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Plans for Wayne Newton attraction in Las Vegas expanded

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Paul Takahashi

Wayne Newton addresses the media Wednesday, Nov. 17, 2010, after Clark County Commissioners approved an application that would open up his Las Vegas ranch to the public.

Updated Monday, Oct. 3, 2011 | 11:44 a.m.

Wayne Newton's proposed tourist wonderland in Las Vegas is devoting more space to his collection of celebrity keepsakes, including Nat King Cole's watch, a Frank Sinatra champagne glass and a Johnny Cash guitar.

Revised building plans submitted last month show a Las Vegas company turning Newton's home into a sprawling tourist playground is expanding a museum space devoted to the singer's favorite memorabilia. A theater where he is expected to perform is also getting beefed up.

When Newton isn't on stage, the 71,187-square-foot movie house will run a documentary about his life.

A Newton-themed car wash will also be larger than originally planned to accommodate tour buses. The expansions mean the proposed zoo and car museum will be slightly smaller, according to building plans obtained by The Associated Press.

Newton received permission last year to turn his lavish home into a tourist venue after a bruising battle in which his neighbors said they didn't want tour buses invading the largely residential neighborhood where Newton built his 10,000-square-foot home decades ago.

The plans call for opening to the public Newton's Casa de Shenandoah estate, with its South African penguins, sweeping crystal staircases and an antique-filled living room gilded in gold.

The museum, theater, visitors' center and other attractions were being added to the property. The project appeared well under way Sunday, as bits of newly-constructed buildings jutted up behind the 10-foot-tall walls that shield his property from a nearby bustling road.

The 40-acre estate also features Arabian horses, Impressionist paintings by Pierre-Auguste Renoir and 17th-century antiques collected from European castles. An office to the right of his living room houses mementoes collected during his 50-plus years in show business.

Some of the keepsakes were gifts from the mentors and friends who helped make Newton famous, including Sinatra, Elvis Presley, Bobby Darin and Jack Benny.

Newton, his wife and their daughter are expected to move into a smaller house located on the property, ceding the main house to the public.

Newton has said the tourist attraction will be both a showcase for his collections and a tribute to some of the performers that made Las Vegas a celebrity haven. The revamped estate is expected to employ more than 400 people at a time when unemployment in Nevada is above 13 percent, the highest rate in the nation.

Newton's high-pitched voice made him a Las Vegas headliner decades ago. He became internationally known for his hits "Daddy Don't You Walk So Fast," "Red Roses for a Blue Lady," and his signature song "Danke Schoen."

A spokesman for CSD LLC, the company building the attraction, did not immediately respond to a request for comment Monday. The project was originally expected to open late this year, but it appeared the grand opening was pushed back.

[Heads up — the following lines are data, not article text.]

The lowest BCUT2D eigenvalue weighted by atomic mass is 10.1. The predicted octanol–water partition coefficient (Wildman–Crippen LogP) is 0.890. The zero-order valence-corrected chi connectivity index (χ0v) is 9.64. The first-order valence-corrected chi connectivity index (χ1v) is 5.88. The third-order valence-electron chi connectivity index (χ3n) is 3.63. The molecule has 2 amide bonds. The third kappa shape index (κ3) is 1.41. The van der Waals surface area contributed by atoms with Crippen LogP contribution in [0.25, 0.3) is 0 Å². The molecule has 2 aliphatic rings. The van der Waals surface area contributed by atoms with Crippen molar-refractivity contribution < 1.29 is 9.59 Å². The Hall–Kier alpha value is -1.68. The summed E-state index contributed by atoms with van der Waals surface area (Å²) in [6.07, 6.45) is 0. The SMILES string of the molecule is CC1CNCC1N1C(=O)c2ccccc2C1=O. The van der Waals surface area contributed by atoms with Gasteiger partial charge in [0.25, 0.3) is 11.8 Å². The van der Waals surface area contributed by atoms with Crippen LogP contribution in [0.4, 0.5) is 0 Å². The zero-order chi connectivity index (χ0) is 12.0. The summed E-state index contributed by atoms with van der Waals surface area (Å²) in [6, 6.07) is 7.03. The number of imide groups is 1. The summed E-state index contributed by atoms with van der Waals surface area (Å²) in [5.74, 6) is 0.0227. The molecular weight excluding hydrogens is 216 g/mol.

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  1. It actually seemed interesting until I read "A Newton-themed car wash...". Now I think Newton is a pretty good singer, and his memorabilia collection does indeed sound fascinating. If nothing else I think people would go to see that. I would. But a themed car wash? Never-minding the logistics behind it, specifically how in the world you're supposed to theme something where soap suds & running water obscure your view of anything, let alone you can't turn your radio on since the antenna might go up and get damaged, who seriously thought this was a good idea? It's not like I clicked on this link, saw Wayne Newton, and thought to myself, "Man, I really need to wash my car!". I've never driven by his house and yelled to my wife to pull over at the AutoZone 2 blocks away because I needed Turtle Was ASAP!

  2. @Bertsos:

    Non-English speaking foreign tourists. Especially Asian ones. That way they won't complain.

    Tour companies package together crap-tastic vacation packages and stick these people in 3rd-rate hotels, and give them tickets to bad shows. Any show, no matter how bad in Vegas can ALWAYS pull a crowd and turn a profit, so long as the promotors know which tour agencies they have to grease the palms of.

  3. These comments are great. I needed a laugh today.
    Thank you.

  4. I agree. To me the project lost all credibility as soon as I got to "a Newton-themed car wash...". Really? Newton is approaching 70 and his fan base is aging right along with him (like any entertainer). Who exactly is expected to visit this attraction? What was the business plan? If you need a car wash go to Wayne Newton's?

    Whomever sold Wayne Newton on this idea or didn't stop him if it was his should be ashamed of themselves.

  5. the Palms has a car wash! Yes for X number of points you can get a car wash,, I think this is great, imagine a bus going thru the car wash with that , hmm, not do newton song, ""At the car wash
    Talkin' about the car wash yeah!
    Come on and sing it for me car wash.
    Car wash yeah!"" copyright Rose Royce